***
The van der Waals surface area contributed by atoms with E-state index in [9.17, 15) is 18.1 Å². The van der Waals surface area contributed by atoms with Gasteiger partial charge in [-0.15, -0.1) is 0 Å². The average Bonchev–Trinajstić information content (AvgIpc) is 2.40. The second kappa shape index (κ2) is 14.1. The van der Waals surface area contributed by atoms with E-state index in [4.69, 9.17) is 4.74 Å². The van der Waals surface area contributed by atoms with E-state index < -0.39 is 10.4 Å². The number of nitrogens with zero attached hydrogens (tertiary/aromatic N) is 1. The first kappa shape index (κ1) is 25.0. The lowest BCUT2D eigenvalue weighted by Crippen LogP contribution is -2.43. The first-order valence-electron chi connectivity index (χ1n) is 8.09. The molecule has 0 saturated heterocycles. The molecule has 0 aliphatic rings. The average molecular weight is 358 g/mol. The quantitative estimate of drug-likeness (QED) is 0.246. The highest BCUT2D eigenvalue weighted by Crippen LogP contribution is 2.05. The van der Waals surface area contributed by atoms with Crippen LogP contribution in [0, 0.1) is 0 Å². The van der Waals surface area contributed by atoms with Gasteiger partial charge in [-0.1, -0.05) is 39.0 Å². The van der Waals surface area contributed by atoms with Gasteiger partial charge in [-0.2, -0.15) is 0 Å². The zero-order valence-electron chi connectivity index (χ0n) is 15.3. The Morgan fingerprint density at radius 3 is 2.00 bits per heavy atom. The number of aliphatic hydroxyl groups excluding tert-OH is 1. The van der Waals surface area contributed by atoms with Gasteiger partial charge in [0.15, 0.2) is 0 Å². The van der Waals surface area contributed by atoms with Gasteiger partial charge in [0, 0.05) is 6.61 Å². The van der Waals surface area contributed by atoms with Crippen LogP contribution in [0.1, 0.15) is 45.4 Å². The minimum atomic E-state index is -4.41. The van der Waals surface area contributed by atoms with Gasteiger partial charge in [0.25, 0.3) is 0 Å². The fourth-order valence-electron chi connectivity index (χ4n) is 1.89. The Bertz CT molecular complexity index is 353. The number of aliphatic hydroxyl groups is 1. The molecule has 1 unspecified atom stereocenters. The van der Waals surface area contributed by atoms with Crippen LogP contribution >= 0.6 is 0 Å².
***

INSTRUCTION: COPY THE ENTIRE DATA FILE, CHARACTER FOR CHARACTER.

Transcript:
The van der Waals surface area contributed by atoms with E-state index in [9.17, 15) is 18.1 Å². The van der Waals surface area contributed by atoms with Gasteiger partial charge in [-0.15, -0.1) is 0 Å². The average Bonchev–Trinajstić information content (AvgIpc) is 2.40. The second kappa shape index (κ2) is 14.1. The van der Waals surface area contributed by atoms with E-state index in [4.69, 9.17) is 4.74 Å². The van der Waals surface area contributed by atoms with E-state index < -0.39 is 10.4 Å². The number of nitrogens with zero attached hydrogens (tertiary/aromatic N) is 1. The first kappa shape index (κ1) is 25.0. The lowest BCUT2D eigenvalue weighted by Crippen LogP contribution is -2.43. The first-order valence-electron chi connectivity index (χ1n) is 8.09. The molecule has 0 saturated heterocycles. The molecule has 0 aliphatic rings. The average molecular weight is 358 g/mol. The quantitative estimate of drug-likeness (QED) is 0.246. The highest BCUT2D eigenvalue weighted by Crippen LogP contribution is 2.05. The van der Waals surface area contributed by atoms with Crippen LogP contribution in [0, 0.1) is 0 Å². The van der Waals surface area contributed by atoms with Gasteiger partial charge in [-0.1, -0.05) is 39.0 Å². The van der Waals surface area contributed by atoms with Gasteiger partial charge in [-0.2, -0.15) is 0 Å². The zero-order valence-electron chi connectivity index (χ0n) is 15.3. The Morgan fingerprint density at radius 3 is 2.00 bits per heavy atom. The number of aliphatic hydroxyl groups excluding tert-OH is 1. The van der Waals surface area contributed by atoms with Gasteiger partial charge in [0.15, 0.2) is 0 Å². The van der Waals surface area contributed by atoms with Gasteiger partial charge in [0, 0.05) is 6.61 Å². The van der Waals surface area contributed by atoms with Crippen LogP contribution in [0.1, 0.15) is 45.4 Å². The minimum atomic E-state index is -4.41. The van der Waals surface area contributed by atoms with Gasteiger partial charge in [0.25, 0.3) is 0 Å². The fourth-order valence-electron chi connectivity index (χ4n) is 1.89. The Bertz CT molecular complexity index is 353. The number of aliphatic hydroxyl groups is 1. The molecule has 1 unspecified atom stereocenters. The van der Waals surface area contributed by atoms with Crippen LogP contribution >= 0.6 is 0 Å².